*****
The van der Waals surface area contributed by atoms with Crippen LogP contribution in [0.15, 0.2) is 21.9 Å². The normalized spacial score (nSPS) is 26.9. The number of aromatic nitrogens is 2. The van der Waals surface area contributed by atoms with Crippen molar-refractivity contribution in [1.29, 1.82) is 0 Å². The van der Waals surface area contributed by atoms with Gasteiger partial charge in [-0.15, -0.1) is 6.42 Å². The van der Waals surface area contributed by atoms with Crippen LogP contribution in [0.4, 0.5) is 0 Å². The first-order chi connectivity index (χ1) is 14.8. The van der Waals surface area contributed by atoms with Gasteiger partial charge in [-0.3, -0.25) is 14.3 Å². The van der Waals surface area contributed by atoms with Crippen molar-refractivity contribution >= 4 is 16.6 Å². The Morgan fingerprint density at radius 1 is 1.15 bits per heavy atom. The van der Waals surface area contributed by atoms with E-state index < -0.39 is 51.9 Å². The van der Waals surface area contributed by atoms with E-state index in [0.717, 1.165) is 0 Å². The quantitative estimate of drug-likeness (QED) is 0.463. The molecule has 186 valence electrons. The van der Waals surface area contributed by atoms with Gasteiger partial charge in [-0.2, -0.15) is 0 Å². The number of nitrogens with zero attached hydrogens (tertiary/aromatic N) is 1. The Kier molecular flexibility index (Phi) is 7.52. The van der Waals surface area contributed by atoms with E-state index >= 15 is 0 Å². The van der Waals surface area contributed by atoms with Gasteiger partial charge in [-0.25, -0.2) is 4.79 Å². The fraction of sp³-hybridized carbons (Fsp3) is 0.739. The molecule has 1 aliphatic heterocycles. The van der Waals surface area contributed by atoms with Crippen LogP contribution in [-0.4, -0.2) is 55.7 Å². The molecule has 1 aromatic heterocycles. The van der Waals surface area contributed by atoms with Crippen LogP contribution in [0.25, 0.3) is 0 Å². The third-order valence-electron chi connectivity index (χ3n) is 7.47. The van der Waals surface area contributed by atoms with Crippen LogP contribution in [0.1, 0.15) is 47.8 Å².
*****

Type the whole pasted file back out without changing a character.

The van der Waals surface area contributed by atoms with Crippen LogP contribution in [0.15, 0.2) is 21.9 Å². The normalized spacial score (nSPS) is 26.9. The number of aromatic nitrogens is 2. The van der Waals surface area contributed by atoms with Crippen molar-refractivity contribution in [1.29, 1.82) is 0 Å². The van der Waals surface area contributed by atoms with Gasteiger partial charge in [-0.15, -0.1) is 6.42 Å². The van der Waals surface area contributed by atoms with Crippen LogP contribution in [0.4, 0.5) is 0 Å². The first-order chi connectivity index (χ1) is 14.8. The van der Waals surface area contributed by atoms with Gasteiger partial charge in [-0.3, -0.25) is 14.3 Å². The van der Waals surface area contributed by atoms with Crippen molar-refractivity contribution >= 4 is 16.6 Å². The Morgan fingerprint density at radius 1 is 1.15 bits per heavy atom. The van der Waals surface area contributed by atoms with E-state index < -0.39 is 51.9 Å². The van der Waals surface area contributed by atoms with E-state index in [0.717, 1.165) is 0 Å². The quantitative estimate of drug-likeness (QED) is 0.463. The molecule has 186 valence electrons. The van der Waals surface area contributed by atoms with Gasteiger partial charge in [-0.2, -0.15) is 0 Å². The number of nitrogens with zero attached hydrogens (tertiary/aromatic N) is 1. The Kier molecular flexibility index (Phi) is 7.52. The van der Waals surface area contributed by atoms with E-state index >= 15 is 0 Å². The van der Waals surface area contributed by atoms with Gasteiger partial charge in [-0.25, -0.2) is 4.79 Å². The fraction of sp³-hybridized carbons (Fsp3) is 0.739. The molecule has 1 aliphatic heterocycles. The van der Waals surface area contributed by atoms with Crippen LogP contribution in [-0.4, -0.2) is 55.7 Å². The molecule has 1 aromatic heterocycles. The van der Waals surface area contributed by atoms with Crippen LogP contribution in [0.25, 0.3) is 0 Å². The third-order valence-electron chi connectivity index (χ3n) is 7.47. The van der Waals surface area contributed by atoms with Crippen LogP contribution in [0.1, 0.15) is 47.8 Å².